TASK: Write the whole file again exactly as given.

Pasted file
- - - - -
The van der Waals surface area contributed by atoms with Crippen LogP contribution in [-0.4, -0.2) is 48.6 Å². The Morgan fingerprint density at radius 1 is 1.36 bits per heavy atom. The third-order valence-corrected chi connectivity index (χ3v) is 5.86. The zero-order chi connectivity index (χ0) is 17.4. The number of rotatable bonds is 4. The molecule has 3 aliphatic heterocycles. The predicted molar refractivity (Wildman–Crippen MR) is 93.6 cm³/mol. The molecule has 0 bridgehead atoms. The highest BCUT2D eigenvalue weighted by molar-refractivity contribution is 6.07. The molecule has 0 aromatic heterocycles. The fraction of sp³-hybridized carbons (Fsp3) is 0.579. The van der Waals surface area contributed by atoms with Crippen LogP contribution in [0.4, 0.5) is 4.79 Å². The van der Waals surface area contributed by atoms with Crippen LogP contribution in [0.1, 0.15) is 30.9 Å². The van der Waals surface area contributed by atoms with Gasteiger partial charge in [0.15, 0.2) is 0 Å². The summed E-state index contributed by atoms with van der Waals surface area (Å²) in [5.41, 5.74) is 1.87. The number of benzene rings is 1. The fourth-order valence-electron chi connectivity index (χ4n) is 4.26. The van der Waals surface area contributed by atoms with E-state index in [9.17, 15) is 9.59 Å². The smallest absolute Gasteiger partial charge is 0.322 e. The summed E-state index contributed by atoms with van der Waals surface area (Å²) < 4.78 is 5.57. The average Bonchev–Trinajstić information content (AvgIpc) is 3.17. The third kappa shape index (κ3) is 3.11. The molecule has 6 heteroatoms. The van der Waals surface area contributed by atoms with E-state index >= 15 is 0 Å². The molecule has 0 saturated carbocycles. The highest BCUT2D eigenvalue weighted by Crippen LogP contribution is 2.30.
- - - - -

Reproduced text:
The van der Waals surface area contributed by atoms with Crippen LogP contribution in [-0.4, -0.2) is 48.6 Å². The Morgan fingerprint density at radius 1 is 1.36 bits per heavy atom. The third-order valence-corrected chi connectivity index (χ3v) is 5.86. The zero-order chi connectivity index (χ0) is 17.4. The number of rotatable bonds is 4. The molecule has 3 aliphatic heterocycles. The predicted molar refractivity (Wildman–Crippen MR) is 93.6 cm³/mol. The molecule has 0 bridgehead atoms. The highest BCUT2D eigenvalue weighted by molar-refractivity contribution is 6.07. The molecule has 0 aromatic heterocycles. The fraction of sp³-hybridized carbons (Fsp3) is 0.579. The van der Waals surface area contributed by atoms with Crippen LogP contribution in [0.4, 0.5) is 4.79 Å². The van der Waals surface area contributed by atoms with Crippen LogP contribution in [0.1, 0.15) is 30.9 Å². The van der Waals surface area contributed by atoms with Gasteiger partial charge in [0.15, 0.2) is 0 Å². The summed E-state index contributed by atoms with van der Waals surface area (Å²) in [5.41, 5.74) is 1.87. The number of benzene rings is 1. The fourth-order valence-electron chi connectivity index (χ4n) is 4.26. The van der Waals surface area contributed by atoms with E-state index in [9.17, 15) is 9.59 Å². The smallest absolute Gasteiger partial charge is 0.322 e. The summed E-state index contributed by atoms with van der Waals surface area (Å²) < 4.78 is 5.57. The average Bonchev–Trinajstić information content (AvgIpc) is 3.17. The third kappa shape index (κ3) is 3.11. The molecule has 6 heteroatoms. The van der Waals surface area contributed by atoms with E-state index >= 15 is 0 Å². The molecule has 0 saturated carbocycles. The highest BCUT2D eigenvalue weighted by Crippen LogP contribution is 2.30.